Gartner recently gave a cautious thumbs-up to the new iPhone 3G for use by business  . While BlackBerrys are still the workhorse of many organisations, giving access to email and effortlessly managing business contacts, the iPhone has now waded into the debate with its ability to not only interface with Microsoft Exchange Server, but also with Gmail, Yahoo Mail and AOL, and effortlessly provide access to modern, collaborative and connectivity-flavoured social computing tools. With this in mind, the University of South Australia officially announced support for the Apple handset last month, chosen from a short-list that included models from Nokia and HTC. Motion’s BlackBerry device was not listed. Currently, the university has 578 corporate mobile phones, with 183 enabled for high-speed 3G services, allowing users to browse the internet and use email, and has a need to replace approximately 150 handsets each year.
The university will join a list of well-known Australian corporations heading down the iPhone 3G path, including the National Australia Bank (NAB) and the Commonwealth Bank of Australia. While some CIOs feel that the device is more of a consumer toy , the new security features, the 3G architecture, and its application store ensure that it is squarely aimed at the connected, cloud-working, business professional.
The cool factor not withstanding, I’ve been using an iPhone 3G for the last 2 months, and it’s revolutionised the way I work. It’s a spectacularly simple piece of technology with an interface that adapts to the need of the application at hand. I’m on the road a lot and the ability to have a real browser (not a cut down mobile one), email, contacts and appointments synchronise with Gmail is something that I benefit from on a daily basis. A colleague has a Blackberry, but it lacks the GPS and mp3 capability of other mobile phone devices, making the Blackberry less appealing to those of us who want more convergence in our work tools.
While access to Gmail means I can access my personal email, my workplace doesn’t have open access other than through web mail. Through iPhone’s Safari browser, though, I now have access! When waiting for a meeting, even in line shopping, or waiting to see the doctor, I can check and respond to my webmail, read attachments, and visit websites that I’ve not otherwise had time to do while sitting at my desk.
Scott Forstall, VP of iPhone software, noted  that because the architecture is built on the same OS X kernel it has some specific benefits:
- iPhone database API: That includes SQLite
- Core Location API: So you can create location aware applications (that would be handy for corporations like a sales force in the field)
- An Interface builder: An API that allows third parties to tap into a library of iPhone interface assets.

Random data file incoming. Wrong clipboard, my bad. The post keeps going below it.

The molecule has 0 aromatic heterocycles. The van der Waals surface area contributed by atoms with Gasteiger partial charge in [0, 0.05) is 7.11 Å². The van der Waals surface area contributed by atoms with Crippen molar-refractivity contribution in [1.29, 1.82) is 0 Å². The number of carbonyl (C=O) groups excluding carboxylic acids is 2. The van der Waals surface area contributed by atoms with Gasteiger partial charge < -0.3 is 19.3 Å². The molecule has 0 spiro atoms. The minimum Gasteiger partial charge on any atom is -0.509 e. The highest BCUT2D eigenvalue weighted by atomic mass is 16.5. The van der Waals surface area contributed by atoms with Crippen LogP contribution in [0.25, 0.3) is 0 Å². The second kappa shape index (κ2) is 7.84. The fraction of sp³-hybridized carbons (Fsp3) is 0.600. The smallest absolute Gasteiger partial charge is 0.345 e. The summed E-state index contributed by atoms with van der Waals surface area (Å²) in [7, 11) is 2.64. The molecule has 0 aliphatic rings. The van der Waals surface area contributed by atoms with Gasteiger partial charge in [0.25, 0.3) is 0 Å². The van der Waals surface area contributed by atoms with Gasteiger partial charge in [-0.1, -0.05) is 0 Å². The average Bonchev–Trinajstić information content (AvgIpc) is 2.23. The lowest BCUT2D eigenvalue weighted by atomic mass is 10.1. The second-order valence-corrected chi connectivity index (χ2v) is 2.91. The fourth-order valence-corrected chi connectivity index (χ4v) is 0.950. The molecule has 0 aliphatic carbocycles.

For me, personally, the killer application is the Application Store itself. Rather than going back to a computer to search for, download and then install new apps, the Store gives me search and browse access to the full-range of iPhone extras. Many of these apps are free and some only cost a few dollars., but they help make the use of the iPhone a seamless experience.
For example, I use AirMe to take photos and send them directly to Flickr. Other applications let me send photos to Kite or Twitter. This has been a great tool for use at conferences where I’ve been Twittering what’s been presented on using Twinkle and then sharing photos of the event as it happens. When it came to my turn to present, I used a cheap voice recording app to record the audio, and then made it available to Slideshare for the slidecast the very next day. I could have used an app to control PowerPoint from my iPhone, including being able to show me my speakers notes, but preferred instead just to use my Logitech cordless presenter.
My apps? Here’s my 12 favs:
- AirMe – Send photos directly to my Flickr account
- Delicious bookmarks – Access my delicious bookmarks
- Google – Google search and direct access to other Google apps including Calendar, News, Reader, Talk, etc
- Phonesaber – Having a lightsaber on a phone is rather cool
- IceTV – With a Media Center at home, being able to access the online guide and then tell my computer to record a show while I am away from home is very handy
- VoiceRecord – Rather than purchase a $150- digital recorder this product costs $2 and does the same job
- Remote – Controls iTunes playing on a computer from your iPhone. Great when entertaining guests because you don’t have to go back to your media computer to change tracks or select new music
- Lochly – I was in Sydney and was wondering what restaurants and events were around. With one click I had access to a list of cafes, theatre, and music
- Twinkle – Instant access to friends and colleagues within my trusted network
- WordPress – So I can write and post my blogs on the go
- MiGhtyDocs – A cache for documents downloaded and viewed from the Mail app
- Flashlight – I lost a scarf in a dark cinema once. Next time I’ll just turn my phone into a strong torch and be able to find it
With all of these applications at my fingertips, the iPhone enables me to be more organised and more efficient with my time and keep me connected with my trusted network. If you’re looking for a new smart phone to help with work, or if you’re considering a new way to keep your workers connected in an increasingly busy world, the iPhone might just be the choice of the bunch at the moment.
- – - -
2. Tindal, S. (2008) CIOs pass their verdict on the 3G iPhone. ZDNet.com.au. 11 July, 2008 11:06 AM. Online at: < dsdshttp://www.zdnet.com.au…-verdict-on-the-3G-iPhone >